#31 Telling Your Life Story
Getting clear on what you bring to the world (and what you want from it)
Telling your story isn’t easy. In fact, it’s an act of bravery that is sometimes overlooked, because so much good comes from it. I’m a firm believer in the idea that the world needs your stories. Not, wants. Not, deserves. It NEEDS your story. Because stories shape a better world and, boy, do we need it.
My belief power of stories beyond writing was reinforced when I interviewed for a job where they asked my life story. I had a full hour to talk about myself and how I’d gotten “here.” I’d never been told to share my entire story (through the lens of my career and expertise) from womb to the day of the interview. I was surprised by how much I learned about myself and what I wanted in my career from telling it. How clear I got on where I had been and where I wanted to go. There was a method to my madness.
So how do you tell your life story?
Start by writing it down. In three ways.
1. The long version. Put every detail and element into this version. It can be as long as a novel or a short page if that’s what your story demands. But put it all in there. Start to finish. Start at the beginning and end on today.
2. Then do the short version. This one should be two or three paragraphs—a page at the very most. Focus on the highs, lows and wins that exist in your long version.
3. Finally do the 30 second version. This is commonly known as the elevator pitch. What is a compelling summary of your two longer versions that you could share in the course of an elevator ride? Practice that one.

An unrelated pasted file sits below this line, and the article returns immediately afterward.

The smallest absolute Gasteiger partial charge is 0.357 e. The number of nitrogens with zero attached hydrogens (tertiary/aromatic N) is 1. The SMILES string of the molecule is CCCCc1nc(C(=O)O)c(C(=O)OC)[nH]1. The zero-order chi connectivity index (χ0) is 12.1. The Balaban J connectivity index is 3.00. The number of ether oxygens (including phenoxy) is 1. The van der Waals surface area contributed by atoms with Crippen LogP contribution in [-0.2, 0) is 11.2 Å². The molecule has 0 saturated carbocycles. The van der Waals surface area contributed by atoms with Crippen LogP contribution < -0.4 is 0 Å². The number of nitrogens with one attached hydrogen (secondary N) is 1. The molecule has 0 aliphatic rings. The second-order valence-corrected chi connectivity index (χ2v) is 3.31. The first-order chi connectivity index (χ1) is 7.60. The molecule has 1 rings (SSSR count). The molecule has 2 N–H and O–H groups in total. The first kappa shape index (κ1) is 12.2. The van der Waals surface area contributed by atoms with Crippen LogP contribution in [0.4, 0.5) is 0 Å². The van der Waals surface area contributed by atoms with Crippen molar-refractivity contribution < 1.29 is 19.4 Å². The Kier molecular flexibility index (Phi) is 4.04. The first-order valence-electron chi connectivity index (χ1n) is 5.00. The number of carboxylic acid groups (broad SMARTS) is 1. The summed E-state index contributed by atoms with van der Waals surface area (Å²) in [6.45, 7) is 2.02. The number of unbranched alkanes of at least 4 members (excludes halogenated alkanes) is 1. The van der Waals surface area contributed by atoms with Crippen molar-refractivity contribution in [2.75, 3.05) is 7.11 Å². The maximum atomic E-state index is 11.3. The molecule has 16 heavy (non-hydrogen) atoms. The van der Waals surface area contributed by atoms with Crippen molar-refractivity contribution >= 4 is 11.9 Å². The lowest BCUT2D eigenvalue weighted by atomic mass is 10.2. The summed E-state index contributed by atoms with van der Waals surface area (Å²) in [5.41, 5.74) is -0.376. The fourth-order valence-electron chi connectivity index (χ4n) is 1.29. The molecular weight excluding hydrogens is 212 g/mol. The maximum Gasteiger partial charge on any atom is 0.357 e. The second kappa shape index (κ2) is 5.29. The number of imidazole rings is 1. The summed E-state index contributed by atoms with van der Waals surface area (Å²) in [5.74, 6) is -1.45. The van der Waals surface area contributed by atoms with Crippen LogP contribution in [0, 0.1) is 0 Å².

My elevator pitch to describe my marketing career is: I’m a business and marketing strategist with a focus on brand storytelling. I help business owners build their brands through effective storytelling.
If you’re not a fan of writing things down, dictate it into your phone. The medium in this case is only part of the message.
So, what’s your life story? Try it. Tell me how it goes; What you learn. Because the world needs your story and for you to share it, you need to be clear on what it is. You can do the same exercise for a business or your career if you’re seeking clarity in that (or another) area of your life.
A Story Well Told
If you’re anything like me and still in a place where lockdown measures are in place, you may have found yourself cooking far more than usual. I have an entire album in my phone of impressive meals I’ve created. One of the ways I’ve been able to do that is by following intrepid food bloggers on the internet—specifically Instagram. One of my recent favourites is George Lee who is just 19 and shares delicious vegan recipe videos through his Instagram page. Think Basically but for GenZ (and this aging Millennial). Each recipe tells a story and together they bring to life the magic and deliciousness of Asian cooking.
Also, if you’re enjoying this or if there’s something you’d like me to cover in a future letter—an element of your storytelling you may be struggling with, please let me know by leaving a comment below. I’m here to help.
Thanks for reading and I’ll “see” you next week. Whatever the world may bring, there will always be important stories that NEED you to tell them. I’ll be here to help.